Green Leadership at the NFB

Canada’s National Film Board is trying to overhaul the movie industry, making itself the flagship for green practices

6 November 2009

Green Living

As the Green Committee Coordinator for the National Film Board in Montreal, Vicky Lainesse is charged with making the NFB not just a world leader in politically and environmentally conscious documentaries, but also “a leader in environmentally sustainable practices in the film industry – we are finally walking the walk, instead of just talking the talk”. Trying to cover all the bases, the NFB has created a strategic plan with specific goals and action plans from 2008 to 2013 in concerning transportation, packaging and promotion, health and living —including their employees lifestyle habits in and outside the office.

Reaching Higher

The NFB’s sustainability targets range from the typical to the lofty. Standard measures include encouraging car pooling, using air conditioning and heating less, cutting total energy use by 25,688 hours, reducing paper waste by moving to one mail delivery a day (instead of two) and reducing the size of its catalogue from 110 pages last year to 24 this year. The organization has also eliminated many flights by installing an online video conferencing system.

Like most green measures, these steps will save them (and us, the tax payers) money in the long run: New energy reducing measures coming in this and next year should save the NFB even more than the $200,000 they pocketed in savings in 2008, a 12.6 percent cut over 2007. They’re proving that simple things can make a real difference: Just by installing a sink in the cafeteria, which allows staff to bring in their own reusable lunch containers and cutlery, has reduced the use (and cost) of disposable plates and cutlery by 50 percent.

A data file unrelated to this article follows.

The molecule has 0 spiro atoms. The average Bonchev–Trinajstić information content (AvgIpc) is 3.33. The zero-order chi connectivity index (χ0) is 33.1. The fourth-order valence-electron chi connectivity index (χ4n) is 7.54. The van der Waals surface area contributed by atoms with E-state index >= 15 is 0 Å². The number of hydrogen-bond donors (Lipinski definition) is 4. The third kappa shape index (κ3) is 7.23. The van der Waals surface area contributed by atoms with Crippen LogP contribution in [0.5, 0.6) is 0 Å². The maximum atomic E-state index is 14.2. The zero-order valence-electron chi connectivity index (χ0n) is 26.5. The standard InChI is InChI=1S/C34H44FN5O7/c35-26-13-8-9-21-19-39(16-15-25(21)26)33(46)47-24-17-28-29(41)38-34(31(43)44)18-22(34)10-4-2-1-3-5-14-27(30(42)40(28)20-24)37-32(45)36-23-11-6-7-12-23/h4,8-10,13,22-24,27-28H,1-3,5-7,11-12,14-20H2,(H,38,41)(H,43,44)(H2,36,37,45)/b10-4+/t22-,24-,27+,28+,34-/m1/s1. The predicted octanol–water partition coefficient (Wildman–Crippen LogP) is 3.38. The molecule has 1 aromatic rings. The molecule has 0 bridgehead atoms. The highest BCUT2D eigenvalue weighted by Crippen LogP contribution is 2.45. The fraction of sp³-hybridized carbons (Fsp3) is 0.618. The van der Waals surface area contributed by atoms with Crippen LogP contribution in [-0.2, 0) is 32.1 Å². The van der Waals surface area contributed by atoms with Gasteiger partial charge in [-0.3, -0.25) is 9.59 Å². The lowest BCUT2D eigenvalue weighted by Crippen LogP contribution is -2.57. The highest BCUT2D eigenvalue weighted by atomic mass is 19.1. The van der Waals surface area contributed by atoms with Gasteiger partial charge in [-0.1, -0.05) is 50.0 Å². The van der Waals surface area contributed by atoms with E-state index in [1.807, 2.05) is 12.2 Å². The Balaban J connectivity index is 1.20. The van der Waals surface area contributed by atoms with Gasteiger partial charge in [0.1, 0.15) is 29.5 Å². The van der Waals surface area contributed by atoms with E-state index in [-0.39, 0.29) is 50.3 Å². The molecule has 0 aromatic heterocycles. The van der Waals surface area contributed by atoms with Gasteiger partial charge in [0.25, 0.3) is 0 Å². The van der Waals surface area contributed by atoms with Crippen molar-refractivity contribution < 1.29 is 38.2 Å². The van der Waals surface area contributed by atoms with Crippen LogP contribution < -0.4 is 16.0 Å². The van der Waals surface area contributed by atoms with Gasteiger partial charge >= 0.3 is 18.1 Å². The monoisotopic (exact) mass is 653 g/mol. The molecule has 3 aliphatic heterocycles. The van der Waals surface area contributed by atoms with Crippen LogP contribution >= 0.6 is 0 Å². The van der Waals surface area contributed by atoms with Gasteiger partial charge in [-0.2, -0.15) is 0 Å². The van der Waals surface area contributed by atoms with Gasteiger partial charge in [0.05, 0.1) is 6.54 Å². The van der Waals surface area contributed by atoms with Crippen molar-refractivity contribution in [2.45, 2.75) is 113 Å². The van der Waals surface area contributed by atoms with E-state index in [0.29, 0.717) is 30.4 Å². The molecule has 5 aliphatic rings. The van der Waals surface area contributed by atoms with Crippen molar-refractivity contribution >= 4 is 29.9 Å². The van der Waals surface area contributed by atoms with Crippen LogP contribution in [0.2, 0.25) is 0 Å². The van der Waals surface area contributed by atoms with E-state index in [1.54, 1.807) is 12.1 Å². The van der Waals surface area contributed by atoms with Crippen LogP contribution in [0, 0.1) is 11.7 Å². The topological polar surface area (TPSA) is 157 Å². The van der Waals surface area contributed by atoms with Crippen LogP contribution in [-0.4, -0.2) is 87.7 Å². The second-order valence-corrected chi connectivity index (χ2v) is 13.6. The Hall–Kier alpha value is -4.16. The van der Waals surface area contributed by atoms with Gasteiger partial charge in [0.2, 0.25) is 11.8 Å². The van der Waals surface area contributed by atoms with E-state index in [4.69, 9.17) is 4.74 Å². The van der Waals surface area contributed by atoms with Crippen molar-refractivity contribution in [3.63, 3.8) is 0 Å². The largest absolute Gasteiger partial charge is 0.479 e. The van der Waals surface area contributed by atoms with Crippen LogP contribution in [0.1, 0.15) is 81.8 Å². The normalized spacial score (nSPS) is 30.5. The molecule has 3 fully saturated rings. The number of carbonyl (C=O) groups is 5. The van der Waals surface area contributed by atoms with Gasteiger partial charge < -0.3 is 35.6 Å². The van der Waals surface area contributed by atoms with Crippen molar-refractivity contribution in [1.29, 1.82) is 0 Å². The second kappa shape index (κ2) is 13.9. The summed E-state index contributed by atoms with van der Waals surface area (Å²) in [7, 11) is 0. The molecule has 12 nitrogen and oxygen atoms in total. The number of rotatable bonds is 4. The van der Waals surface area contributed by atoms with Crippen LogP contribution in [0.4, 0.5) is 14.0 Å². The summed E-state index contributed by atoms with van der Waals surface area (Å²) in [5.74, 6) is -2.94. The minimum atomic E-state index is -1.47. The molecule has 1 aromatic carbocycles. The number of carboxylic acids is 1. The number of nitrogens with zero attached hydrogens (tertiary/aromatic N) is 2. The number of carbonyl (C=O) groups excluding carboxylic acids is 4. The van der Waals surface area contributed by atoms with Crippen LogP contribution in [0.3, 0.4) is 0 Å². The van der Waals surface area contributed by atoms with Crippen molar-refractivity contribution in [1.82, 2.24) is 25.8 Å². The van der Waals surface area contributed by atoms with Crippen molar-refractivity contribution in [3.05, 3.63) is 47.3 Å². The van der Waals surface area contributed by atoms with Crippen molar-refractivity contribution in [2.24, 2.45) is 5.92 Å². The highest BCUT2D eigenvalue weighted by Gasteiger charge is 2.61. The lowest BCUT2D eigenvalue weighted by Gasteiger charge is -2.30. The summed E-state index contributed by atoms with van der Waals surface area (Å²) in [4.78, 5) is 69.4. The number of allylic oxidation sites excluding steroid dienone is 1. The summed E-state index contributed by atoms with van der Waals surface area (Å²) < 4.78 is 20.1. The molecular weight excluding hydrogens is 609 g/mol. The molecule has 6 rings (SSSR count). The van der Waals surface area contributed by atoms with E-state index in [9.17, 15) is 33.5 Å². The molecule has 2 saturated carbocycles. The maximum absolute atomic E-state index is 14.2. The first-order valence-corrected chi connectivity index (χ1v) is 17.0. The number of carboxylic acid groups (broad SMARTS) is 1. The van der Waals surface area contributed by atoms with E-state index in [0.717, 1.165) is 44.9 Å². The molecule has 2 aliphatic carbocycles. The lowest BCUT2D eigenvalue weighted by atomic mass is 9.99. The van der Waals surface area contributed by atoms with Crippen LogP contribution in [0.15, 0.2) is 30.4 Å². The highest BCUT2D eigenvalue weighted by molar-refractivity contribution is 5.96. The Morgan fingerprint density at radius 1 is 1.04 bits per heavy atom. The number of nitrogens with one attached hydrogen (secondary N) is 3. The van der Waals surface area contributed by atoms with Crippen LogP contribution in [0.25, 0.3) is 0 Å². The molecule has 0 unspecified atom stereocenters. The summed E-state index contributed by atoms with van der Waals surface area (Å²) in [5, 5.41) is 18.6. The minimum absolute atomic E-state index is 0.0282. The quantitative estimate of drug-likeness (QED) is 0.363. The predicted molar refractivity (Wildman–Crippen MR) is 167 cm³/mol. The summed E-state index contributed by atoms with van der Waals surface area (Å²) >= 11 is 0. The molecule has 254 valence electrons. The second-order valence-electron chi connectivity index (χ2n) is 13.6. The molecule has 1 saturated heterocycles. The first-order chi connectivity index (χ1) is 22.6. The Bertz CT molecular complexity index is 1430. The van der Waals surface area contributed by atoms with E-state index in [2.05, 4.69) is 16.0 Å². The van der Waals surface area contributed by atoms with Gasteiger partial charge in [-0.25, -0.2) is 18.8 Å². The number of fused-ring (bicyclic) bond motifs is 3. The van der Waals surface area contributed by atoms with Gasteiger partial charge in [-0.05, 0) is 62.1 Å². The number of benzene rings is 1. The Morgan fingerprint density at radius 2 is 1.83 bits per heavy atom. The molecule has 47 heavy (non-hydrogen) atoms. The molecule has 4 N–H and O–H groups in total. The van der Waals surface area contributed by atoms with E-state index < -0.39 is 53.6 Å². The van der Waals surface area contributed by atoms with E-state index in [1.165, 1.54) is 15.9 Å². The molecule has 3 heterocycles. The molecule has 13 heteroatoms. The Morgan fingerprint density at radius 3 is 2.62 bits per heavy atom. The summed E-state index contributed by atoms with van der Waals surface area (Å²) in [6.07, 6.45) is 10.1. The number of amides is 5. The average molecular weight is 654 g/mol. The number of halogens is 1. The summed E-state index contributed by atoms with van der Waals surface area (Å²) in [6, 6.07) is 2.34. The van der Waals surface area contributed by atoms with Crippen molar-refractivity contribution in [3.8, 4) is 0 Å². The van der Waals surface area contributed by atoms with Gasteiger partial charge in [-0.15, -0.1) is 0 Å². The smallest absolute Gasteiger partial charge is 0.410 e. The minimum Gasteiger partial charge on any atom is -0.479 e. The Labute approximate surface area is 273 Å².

But the NFB also has more ambitious aims that a decade ago would have been rare to see in the film industry, such as hoping to attain zero net waste, switching to packaging DVDs in 100 percent post-consumer cardboard and printed with plant-based inks, and introducing a permanent recycling service for VHS cassettes, CDs, DVDs, cell phones and batteries (items that are notoriously difficult to recycle). Already they even query prospective employees on “how they have included environmentally responsible practices in previous productions,” says Lainesse.

Going Digital

Another huge green step is their plans to launch a brand new project this autumn that will be exclusively digital; involving 12 different directors across Canada, using only online ftp servers and avoiding the use of paper and film entirely.

They are also archiving of hundreds of films from the past 70 years into a digital format for free online viewing by anyone, anywhere (here are some of the top eco films in their library). So far, they have put more than 1,000 films online, out of a total of more than 13,000 productions. And a good chunk of these concern ecological issues: the Footprints portion of is devoted to films about environmental topics and features more than 124 films and 185 clips, “which gives us more potential for sharing and getting those ideas out there and to get more people to think green and work along those lines,” says Lainesse.

Not only is the online database a goldmine of scary, enlightening and inspiring flicks, it also acts as an invaluable cultural and historical record of how Canadians regarded and acted toward the environment in the past. Films from the 1960s onward include ones about the industrial pollution in the Great Lakes, uranium mining and the nuclear waste near First Nations reserves in Saskatchewan and even the beginnings of the deforestation in Canada’s west. These films provide critical perspectives on how much has changed—and more importantly, how much hasn’t.

And while they are constantly updating this vast cinematic record, they are also changing the way they create it, bit by bit. “Our films on the environment have brought important issues to the surface for decades,” says Lainesse, “so we finally decided do what these films talk about, denounce and explain.”

To learn more about efforts to green Canada’s film industry, see “Greening the Silver Screen” and for more green news, tips, innovations and debate, served with a strong Canadian point of view, visit